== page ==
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Understanding Hope in HIV Care: A Narrative Inquiry into the Experiences of Nurses in Ghana Open Access


Other title
Experiences of nurses in Ghana
Narrative Inquiry
Type of item
Degree grantor
University of Alberta
Author or creator
Puplampu, Gideon L.
Supervisor and department
Richter, Solina (Faculty of Education)
Caine, Vera(Faculty of Nursing)
Clandinin, Jean( Faculty of Education)
Examining committee member and department
Caine, Vera(Faculty of Nursing)
Clandinin, Jean( Faculty of Education)
Jackson, Maggot (Faculty of Nursing
Richter, Solina (Faculty of Education)
Smit, Briggite( Department of Educational Leadership and Management College of Education UNIVERSITY OF SOUTH AFRICA)
Aniteye, Patience (Department of Community Health, University of Ghana)
Faculty of Nursing

Date accepted
Graduation date
2017-11:Fall 2017
Doctor of Philosophy
Degree level
In this research, I sought to understand how nurses working in HIV care in Ghana live and work with hope. I tried to make visible how hope enhanced their work over time. Over several months in the summers of 2015 and 2016, I lived alongside five registered nurses as we explored how hope had shaped us. In this dissertation, I consider my narrative beginnings, review hope theories and the nature of hope in nursing practice alongside a narrative conceptualization of hope. My research puzzle was to inquire into what sustains nurses’ hope when working with people living with HIV in an acute care setting. I wanted to understand the experiences of nurses in Ghana and the ways that hope is intertwined with their experiences in HIV care. In this study, I invited five nurses from a tertiary hospital to make sense of their experiences of working with hope practices. The five participants—Eva, Lana, Berth, Jude, and Joy—and I attended to their stories to live by [a narrative conception of identity] using the commonplaces of narrative inquiry: temporality, sociality, and place. As we moved from field texts to research texts, we co-composed narrative accounts of their experiences. After looking across their narrative accounts, I identified four resonant narrative threads: becoming a nurse for people living with HIV over time; experiences of practicing with hope, despite hope threats; faith in God from which they gained strength; and learning to live with hope from childhood. By engaging in this inquiry, I learned that hope matters, but that it needs to be nourished. The commonplaces of narrative inquiry inspired an understanding of a narrative conception of hope, and made it visible that hope is an embodied lived experience. Calling on a Deweyan-inspired narrative conception of hope (LeMay, 2014) made it possible to live alongside nurses’ experiences of hope. I also learned that in order to sustain my 1hope I needed to stay wakeful to my hopeful practices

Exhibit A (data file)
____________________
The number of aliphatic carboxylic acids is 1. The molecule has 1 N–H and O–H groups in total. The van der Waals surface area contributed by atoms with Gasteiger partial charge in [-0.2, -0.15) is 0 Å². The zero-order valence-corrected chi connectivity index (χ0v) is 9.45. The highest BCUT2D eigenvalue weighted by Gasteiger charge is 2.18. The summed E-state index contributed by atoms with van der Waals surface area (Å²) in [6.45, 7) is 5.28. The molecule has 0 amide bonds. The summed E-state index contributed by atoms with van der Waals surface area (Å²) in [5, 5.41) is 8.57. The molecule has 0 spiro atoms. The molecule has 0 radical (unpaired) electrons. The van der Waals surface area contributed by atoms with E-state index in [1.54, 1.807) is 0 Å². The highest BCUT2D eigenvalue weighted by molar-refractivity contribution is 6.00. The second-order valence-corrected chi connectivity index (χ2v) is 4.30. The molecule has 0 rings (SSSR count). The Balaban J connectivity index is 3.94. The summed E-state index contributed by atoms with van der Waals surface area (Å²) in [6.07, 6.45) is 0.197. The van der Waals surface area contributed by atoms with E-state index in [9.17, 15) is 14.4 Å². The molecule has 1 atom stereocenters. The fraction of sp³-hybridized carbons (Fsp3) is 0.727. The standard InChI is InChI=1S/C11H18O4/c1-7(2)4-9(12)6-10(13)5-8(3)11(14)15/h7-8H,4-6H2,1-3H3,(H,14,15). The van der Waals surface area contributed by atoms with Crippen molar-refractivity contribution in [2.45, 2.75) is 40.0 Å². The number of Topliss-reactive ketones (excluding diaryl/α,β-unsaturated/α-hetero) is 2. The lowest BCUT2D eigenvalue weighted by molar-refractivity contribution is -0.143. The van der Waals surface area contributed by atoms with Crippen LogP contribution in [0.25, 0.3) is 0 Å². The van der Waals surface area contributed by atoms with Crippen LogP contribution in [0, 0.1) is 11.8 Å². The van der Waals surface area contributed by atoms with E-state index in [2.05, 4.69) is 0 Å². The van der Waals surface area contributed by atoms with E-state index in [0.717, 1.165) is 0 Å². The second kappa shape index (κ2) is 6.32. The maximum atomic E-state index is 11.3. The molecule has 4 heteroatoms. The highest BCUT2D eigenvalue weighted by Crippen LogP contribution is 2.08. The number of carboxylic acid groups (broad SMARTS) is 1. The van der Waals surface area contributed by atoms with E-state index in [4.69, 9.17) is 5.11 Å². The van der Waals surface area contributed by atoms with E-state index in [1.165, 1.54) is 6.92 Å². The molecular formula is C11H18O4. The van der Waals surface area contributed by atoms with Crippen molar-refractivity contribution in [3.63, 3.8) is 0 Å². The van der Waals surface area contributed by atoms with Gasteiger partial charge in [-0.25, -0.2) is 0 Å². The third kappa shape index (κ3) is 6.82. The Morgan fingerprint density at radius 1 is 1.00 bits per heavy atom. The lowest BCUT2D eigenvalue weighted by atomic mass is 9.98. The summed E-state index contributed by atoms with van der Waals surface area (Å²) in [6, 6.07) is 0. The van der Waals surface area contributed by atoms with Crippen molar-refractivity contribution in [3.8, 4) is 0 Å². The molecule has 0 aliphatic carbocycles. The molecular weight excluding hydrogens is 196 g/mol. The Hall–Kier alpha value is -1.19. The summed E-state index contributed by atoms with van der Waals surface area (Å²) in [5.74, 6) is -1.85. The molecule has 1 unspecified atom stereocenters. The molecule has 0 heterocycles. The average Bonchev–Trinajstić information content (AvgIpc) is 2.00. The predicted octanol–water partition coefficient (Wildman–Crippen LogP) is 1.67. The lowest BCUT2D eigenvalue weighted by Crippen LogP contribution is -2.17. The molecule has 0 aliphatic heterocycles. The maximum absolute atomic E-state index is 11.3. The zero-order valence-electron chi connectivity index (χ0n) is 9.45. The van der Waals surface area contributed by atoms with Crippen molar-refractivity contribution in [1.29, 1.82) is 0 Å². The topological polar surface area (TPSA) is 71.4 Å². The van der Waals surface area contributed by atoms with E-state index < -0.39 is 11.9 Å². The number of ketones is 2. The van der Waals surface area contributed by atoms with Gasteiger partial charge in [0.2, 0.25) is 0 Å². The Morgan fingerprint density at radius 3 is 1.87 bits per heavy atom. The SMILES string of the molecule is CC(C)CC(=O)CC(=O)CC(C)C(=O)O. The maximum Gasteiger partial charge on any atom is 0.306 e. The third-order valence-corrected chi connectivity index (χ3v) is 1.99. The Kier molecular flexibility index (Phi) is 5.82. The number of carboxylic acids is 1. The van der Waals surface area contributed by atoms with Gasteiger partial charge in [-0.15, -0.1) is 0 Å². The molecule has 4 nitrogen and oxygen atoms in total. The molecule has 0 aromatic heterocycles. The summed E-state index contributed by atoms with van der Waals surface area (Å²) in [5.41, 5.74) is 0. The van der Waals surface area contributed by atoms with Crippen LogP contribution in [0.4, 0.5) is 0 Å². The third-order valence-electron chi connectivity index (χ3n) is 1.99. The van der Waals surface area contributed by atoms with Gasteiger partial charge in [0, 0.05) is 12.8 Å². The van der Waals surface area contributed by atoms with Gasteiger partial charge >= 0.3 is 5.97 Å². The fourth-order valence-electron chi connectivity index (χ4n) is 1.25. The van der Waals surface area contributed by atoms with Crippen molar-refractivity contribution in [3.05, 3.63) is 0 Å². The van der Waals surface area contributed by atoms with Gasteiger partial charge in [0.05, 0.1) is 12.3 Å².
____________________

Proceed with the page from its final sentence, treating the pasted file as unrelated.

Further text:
This thesis is made available by the University of Alberta Libraries with permission of the copyright owner solely for the purpose of private, scholarly or scientific research. This thesis, or any portion thereof, may not otherwise be copied or reproduced without the written consent of the copyright owner, except to the extent permitted by Canadian copyright law.
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